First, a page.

Species Details

Details of Sugarcane will be displayed below

Sugarcane   

Common Name: Sugarcane
Scientific Name: Saccharum officinarum
Local Name: Ud'dhandi
Dhivehi Name: އުއްދަނޑި
Plantae  (Kingdom)
Tracheophyta  (Plylum)
Magnoliopsida  (Class)
Poales  (Order)
Poaceae  (Family)
Saccharum   (Genus)

Sugarcane 's description

Saccharum officinarum, a perennial plant, grows in clumps consisting of a number of strong unbranched stems. A network of rhizomes forms under the soil which sends up secondary shoots near the parent plant. The stems vary in colour, being green, pinkish, or purple. They are jointed, nodes being present at the bases of the alternate leaves. The internodes contain a fibrous white pith immersed in sugary sap. The elongated, linear, green leaves have thick midribs and saw-toothed edges. The terminal inflorescence is a panicle up to 60 cm (24 in) long, a pinkish plume that is broadest at the base and tapering towards the top. The spikelets are borne on side branches and are concealed in tufts of long, silky hair. Sugarcane harvest typically occurs before the plants flower, as the flowering process causes a reduction in sugar content.

Plant Morphology :

Growth Form: Tall clumping grass which can grow up to 6 m tall. Foliage: Leaves are arching and linear or lanceolate (about 70 – 150 cm long, 3 – 6 cm wide). Leaves are large with conspicuous mid rib and sharply toothed leaf margin. Leaf sheath is loose mostly glabrous while being slightly hairy at the mouth. Ligule possesses small hairs too. Stems: Stems occur in culms and are about 3 – 6 m tall, 20 – 45 mm in diameter. Culms are solid, juicy, and high in sugar content. Culms are jointed at nodes and have about 20 – 40 nodes. Internodes are often swollen and coloured. Flowers: Flowers are plume-like and usually whitish grey. Panicle is large (50 – 100 cm long), often hairless but pilose at nodes. Fruits: Seed is oblong and small (about 1.5 mm long).

Sugarcane 's facts

Did you know?

  • Nearly 90% of the weight of the cane is juice, which contains up to 17% sucrose (common sugar) and small amounts of dextrose and fructose.
  • Sugar cane is now grown in over 100 countries, most of which are underdeveloped. The world sugar trade is complex and controversial as production costs differ around the world. Some think that sugar trade agreements can act as an effective way of providing aid that has a beneficial effect on the communities in developing countries.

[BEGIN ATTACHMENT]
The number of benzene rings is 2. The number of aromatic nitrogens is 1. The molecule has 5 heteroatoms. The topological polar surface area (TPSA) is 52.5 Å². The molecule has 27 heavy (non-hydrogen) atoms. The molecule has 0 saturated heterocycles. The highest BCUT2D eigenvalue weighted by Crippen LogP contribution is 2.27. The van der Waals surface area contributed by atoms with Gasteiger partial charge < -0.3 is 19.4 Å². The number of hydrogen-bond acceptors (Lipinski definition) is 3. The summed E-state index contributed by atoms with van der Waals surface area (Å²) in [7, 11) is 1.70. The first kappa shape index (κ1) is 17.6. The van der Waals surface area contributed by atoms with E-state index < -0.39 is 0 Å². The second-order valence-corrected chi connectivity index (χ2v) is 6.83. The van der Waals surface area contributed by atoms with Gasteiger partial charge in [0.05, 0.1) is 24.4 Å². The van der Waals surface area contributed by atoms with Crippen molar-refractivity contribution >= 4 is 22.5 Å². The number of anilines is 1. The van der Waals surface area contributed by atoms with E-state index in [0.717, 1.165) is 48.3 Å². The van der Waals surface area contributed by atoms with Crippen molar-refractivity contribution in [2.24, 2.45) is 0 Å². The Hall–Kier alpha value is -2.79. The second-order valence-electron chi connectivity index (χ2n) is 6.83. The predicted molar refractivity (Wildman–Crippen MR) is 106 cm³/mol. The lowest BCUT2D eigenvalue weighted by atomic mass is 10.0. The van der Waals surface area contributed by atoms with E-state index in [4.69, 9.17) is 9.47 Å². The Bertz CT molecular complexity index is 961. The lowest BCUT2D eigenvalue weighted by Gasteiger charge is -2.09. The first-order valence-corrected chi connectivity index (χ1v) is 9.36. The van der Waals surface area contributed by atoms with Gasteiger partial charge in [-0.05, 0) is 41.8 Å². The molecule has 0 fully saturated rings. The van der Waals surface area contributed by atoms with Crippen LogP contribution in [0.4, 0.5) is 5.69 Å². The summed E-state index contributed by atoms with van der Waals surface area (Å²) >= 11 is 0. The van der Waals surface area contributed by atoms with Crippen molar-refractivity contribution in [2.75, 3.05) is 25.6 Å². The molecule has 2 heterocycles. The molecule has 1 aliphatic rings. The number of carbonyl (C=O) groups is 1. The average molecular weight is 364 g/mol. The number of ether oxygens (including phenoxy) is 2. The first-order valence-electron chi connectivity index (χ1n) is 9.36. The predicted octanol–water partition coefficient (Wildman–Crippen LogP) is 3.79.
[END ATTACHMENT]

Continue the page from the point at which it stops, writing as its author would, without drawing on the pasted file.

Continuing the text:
• The swollen roots of another plant, sugar beet (Beta vulgaris), also make a major contribution to the world population’s seemingly unstoppable craving for sugar.

Sugarcane 's Behavior & Ecology

Sugarcane is native to tropical South-East Asia and Polynesia. Grows best in a sunny position. A very greedy plant, soon exhausting the soil of nutrients. The plant is considered to be moderately tolerant to saline soil conditions and relatively tolerant of acid soils. Grows best in a position sheltered from strong winds. Prefers a pH in the range 5 - 8, but can tolerate 4.5 - 9. In Maldives sugarcane is cultivated in homesteads.

Sugarcane 's Reproduction

Propagation : By Seed and Cuttings.

Cuttings consisting of 2 - 3 joints of the upper part of a stem that has been selected from a vigorous, healthy plant. They are placed in the ground with only 2 - 5cm of the cutting projecting above the surface. In about two weeks from planting the 'eyes' at each node will send forth shoots, and roots will grow from the nodes themselves. As the shoots develop, the parent stem decays and the young plants produce roots of their own

Sugarcane 's Relationship with Humans

Food (Fruit & Vegetable: Source of sugar. Extracted juice from the tissues are processed and refined as sugar cubes, made into syrup and icing sugar. )
Agriculture / Forestry
[Others]: Saccharum officinarum have many uses. The culms are used for food, medicine, alcohol production, biofuel, wax, hair removal and more. The reeds are used to make mats and thatch. Sugar is extracted from the soft tissue of the culms. Sugarcane that is planted for production of sugar is often not single species plant but a complex hybrid of several different species.